When an expert on marketing metrics says analytics alone aren't enough, you take notice. Wharton@Work recently asked Dave Reibstein, co-author of Marketing Metrics: The Definitive Guide to Marketing Performance, to explain why marketing needs a combination of right and left brain involvement.
Wharton@Work: You literally wrote the book on marketing metrics, and you're academic director of Wharton Marketing Metrics: Linking Marketing to Financial Consequences. But you said recently that numbers aren't enough. Can you explain?
Dave Reibstein: Today there is more and more data that allows us to provide some guidance and direction, and knowing how to collect and measure it is crucial. We can't overestimate its value, but at the same time we need to make sure we're not being blinded by it. Fact-based marketing, which we'll be doing a lot more of, has to involve creativity. Intuition is just as important as information. In fact, most of the real breakthroughs occur when somebody is being really creative in how they come up with ideas and then test them out.
W@W: So the testing piece provides the data?
DR: Yes. Once those creative ideas are put into the market, you need the ability to measure customer reaction in a relatively expeditious way. It's a process of test and learn. This approach started with direct mail: you might have a database of a million people that you mail a catalogue or a letter to. You send out ten different versions to groups of 500 people and see what kind of reactions you get. This test shows what will work best for the other 995,000 people in the database. You're now seeing this kind of testing on the Internet because you're able to do it individually — and faster and cheaper — as well. [W@W note: A similar practice of "Adaptive Experimentation" is described in this month's Nano Tool.]
Amazon, for example, is constantly running experiments. When two people do searches, the responses may be different. They're testing different approaches to see what works better. The learning part involves metrics; you're measuring the results and learning how to improve the next round of testing. But without the creativity in designing the test, you only have half of the equation.
After a clothing retailer makes a sale — let's say it is a blue sweater — the question is then what to offer you next. Should it be a blue skirt or a blue shirt to go with that sweater? We can create tests with all the people who bought blue sweaters and quickly learn what they would most likely to respond to.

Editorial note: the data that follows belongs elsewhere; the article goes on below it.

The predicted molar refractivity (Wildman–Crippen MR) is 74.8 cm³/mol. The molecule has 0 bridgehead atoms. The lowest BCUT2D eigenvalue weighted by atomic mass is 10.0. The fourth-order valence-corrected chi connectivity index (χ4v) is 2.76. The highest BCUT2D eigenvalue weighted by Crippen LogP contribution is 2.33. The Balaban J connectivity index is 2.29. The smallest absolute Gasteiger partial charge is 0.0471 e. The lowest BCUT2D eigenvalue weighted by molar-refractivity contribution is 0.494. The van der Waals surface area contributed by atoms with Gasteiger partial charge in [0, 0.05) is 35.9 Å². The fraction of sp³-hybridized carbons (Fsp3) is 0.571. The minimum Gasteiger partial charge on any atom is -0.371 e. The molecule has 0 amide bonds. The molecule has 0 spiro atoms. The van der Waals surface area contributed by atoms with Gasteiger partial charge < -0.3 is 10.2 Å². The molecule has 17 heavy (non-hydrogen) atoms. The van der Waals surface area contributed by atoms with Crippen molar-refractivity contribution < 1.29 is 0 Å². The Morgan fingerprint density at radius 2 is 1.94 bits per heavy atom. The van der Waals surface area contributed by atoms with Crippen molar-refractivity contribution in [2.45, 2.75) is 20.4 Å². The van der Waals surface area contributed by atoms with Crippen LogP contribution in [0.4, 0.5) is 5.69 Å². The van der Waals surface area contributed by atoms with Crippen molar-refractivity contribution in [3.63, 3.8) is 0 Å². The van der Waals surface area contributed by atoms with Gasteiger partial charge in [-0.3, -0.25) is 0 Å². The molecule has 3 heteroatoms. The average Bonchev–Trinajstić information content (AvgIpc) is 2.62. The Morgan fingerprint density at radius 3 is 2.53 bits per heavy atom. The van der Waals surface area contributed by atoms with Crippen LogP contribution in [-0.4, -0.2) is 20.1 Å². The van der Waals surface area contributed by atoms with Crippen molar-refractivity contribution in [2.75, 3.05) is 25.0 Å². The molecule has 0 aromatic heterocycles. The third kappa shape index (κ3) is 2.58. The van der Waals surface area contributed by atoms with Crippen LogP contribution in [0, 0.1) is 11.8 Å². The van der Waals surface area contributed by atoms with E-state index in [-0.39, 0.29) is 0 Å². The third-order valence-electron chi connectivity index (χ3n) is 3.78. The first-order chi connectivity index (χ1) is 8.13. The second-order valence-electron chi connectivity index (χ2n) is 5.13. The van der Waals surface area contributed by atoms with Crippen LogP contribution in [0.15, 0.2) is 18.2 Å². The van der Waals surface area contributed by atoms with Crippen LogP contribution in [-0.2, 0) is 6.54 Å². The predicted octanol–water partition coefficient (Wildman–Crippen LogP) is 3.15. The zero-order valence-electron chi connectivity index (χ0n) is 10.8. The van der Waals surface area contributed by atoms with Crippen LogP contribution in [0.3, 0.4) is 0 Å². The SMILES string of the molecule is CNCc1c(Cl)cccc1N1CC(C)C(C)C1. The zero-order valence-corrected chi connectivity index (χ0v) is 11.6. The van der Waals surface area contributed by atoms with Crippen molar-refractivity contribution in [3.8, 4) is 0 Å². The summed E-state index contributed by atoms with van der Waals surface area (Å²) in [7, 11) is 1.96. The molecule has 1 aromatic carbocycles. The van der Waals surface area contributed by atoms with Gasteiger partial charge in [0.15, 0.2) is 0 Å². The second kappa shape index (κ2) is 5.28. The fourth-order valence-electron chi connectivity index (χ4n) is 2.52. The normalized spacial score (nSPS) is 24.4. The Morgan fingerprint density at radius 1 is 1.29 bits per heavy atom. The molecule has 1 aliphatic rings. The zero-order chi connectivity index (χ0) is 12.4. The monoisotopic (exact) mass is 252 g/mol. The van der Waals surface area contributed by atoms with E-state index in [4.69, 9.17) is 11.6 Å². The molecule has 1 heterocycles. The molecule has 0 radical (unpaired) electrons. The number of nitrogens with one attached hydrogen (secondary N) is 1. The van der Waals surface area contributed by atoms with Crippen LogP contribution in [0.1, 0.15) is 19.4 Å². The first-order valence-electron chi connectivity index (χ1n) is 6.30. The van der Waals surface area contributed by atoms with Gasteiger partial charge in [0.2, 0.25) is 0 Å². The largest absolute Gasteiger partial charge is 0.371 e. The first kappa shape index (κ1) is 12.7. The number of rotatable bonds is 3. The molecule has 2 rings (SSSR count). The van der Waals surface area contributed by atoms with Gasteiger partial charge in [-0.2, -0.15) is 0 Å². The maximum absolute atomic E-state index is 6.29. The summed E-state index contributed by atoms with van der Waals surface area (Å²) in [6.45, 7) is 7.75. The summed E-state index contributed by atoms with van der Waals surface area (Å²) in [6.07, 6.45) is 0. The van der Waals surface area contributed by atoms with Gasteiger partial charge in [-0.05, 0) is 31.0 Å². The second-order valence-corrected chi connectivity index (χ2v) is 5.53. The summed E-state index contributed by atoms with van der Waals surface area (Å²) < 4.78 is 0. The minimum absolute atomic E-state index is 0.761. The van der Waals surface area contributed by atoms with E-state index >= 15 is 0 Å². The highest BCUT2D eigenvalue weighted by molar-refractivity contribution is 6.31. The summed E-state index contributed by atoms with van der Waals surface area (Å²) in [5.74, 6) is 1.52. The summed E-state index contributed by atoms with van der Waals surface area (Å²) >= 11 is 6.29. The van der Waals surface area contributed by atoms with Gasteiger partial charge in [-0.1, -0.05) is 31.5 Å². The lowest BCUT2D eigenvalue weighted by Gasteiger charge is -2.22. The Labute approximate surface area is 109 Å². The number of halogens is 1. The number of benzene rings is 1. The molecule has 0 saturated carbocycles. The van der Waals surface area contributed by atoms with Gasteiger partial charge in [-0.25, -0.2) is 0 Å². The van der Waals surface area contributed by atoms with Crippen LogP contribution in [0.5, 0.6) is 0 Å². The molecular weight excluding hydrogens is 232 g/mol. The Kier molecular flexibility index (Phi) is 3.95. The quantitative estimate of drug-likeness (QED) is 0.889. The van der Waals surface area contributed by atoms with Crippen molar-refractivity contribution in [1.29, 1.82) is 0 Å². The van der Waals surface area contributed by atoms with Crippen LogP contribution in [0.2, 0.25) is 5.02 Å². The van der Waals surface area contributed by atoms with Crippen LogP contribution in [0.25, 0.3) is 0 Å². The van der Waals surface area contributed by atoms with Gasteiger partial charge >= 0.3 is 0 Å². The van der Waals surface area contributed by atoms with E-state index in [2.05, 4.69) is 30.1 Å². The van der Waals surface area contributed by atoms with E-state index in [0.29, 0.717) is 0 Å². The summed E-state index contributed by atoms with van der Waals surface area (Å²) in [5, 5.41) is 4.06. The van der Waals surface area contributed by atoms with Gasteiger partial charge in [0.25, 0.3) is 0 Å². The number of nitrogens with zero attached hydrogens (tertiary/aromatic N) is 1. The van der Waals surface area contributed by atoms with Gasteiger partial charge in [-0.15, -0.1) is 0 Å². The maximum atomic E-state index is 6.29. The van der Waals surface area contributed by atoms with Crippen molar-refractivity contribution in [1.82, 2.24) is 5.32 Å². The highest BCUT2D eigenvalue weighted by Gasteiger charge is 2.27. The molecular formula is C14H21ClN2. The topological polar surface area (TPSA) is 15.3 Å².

W@W:Isn't the next round of testing based on metrics, then?
DR: It's a combination. Knowing what people will respond to doesn't tell you how to get that information out there. Analytics look back; they measure what already happened. But breakthroughs involve intuition, they aren't born out of a historical perspective. You won't get the next idea by looking only at what already happened. Deciding what to test — what idea to try — involves creativity because there's an almost unlimited number of possibilities. Look at your data creatively: what categories could you go into, what should you offer, and how should you put it out there? It is an informed creativity.
W@W: Who's doing this well?
DR: LL Bean and other direct marketers. They offer different variations of their catalogues and have years of data about what works and what doesn't. LL Bean sells clothing and equipment for outdoor activities, and they know what sells. Then they took that information a step further by adding Outdoor Discovery programs. They now offer tours and outings for activities like snow shoeing and fly fishing.
Costco is another retailer that has evolved their offerings. They know their members and continue to provide new products and services to appeal to them. The possibilities are endless, so there has to be someone at Costco who is asking, "What do we do next?" The decisions about what to offer, and how to offer it, involve creativity. Fine art, designer wedding dresses, and grid-tied solar energy kits are some recent Costco additions.
W@W: Is the kind of creativity you're talking about easier for some organizations than others? What kinds of impediments make it difficult?
DR: Culture can be a problem. I was working with Whirlpool about a decade ago, and we talked about their offerings, asking "what's the next refrigerator or washing machine going to look like?" I suggested one appliance that both washed and dried clothes. You don't wash and dry your dishes in two separate machines, so why do that with clothes?
The idea didn't make sense to them. They had two separate groups, one in charge of washers and the other in charge of dryers. There was no one in between, no one to think about possibilities beyond the way things have always been done. It turns out there was a need for creativity there. A number of European companies are making them now, as well as LG in Korea.
W@W: How can companies get better at combining right and left brain thinking?
DR: They need to think about how the consumer is using the product or service and about how they can somehow enhance that experience. We assign people to work within particular domains and therefore it's difficult to get people to be able to think outside of them. You need to go beyond what's already there, and what's already happened. Metrics tell you what worked in the past — intuition can guide you to the future. The new product groups need to be working with diverse team members to bring in heterogeneous perspectives. Also including kids or teenagers and other various input always helps for idea generation.
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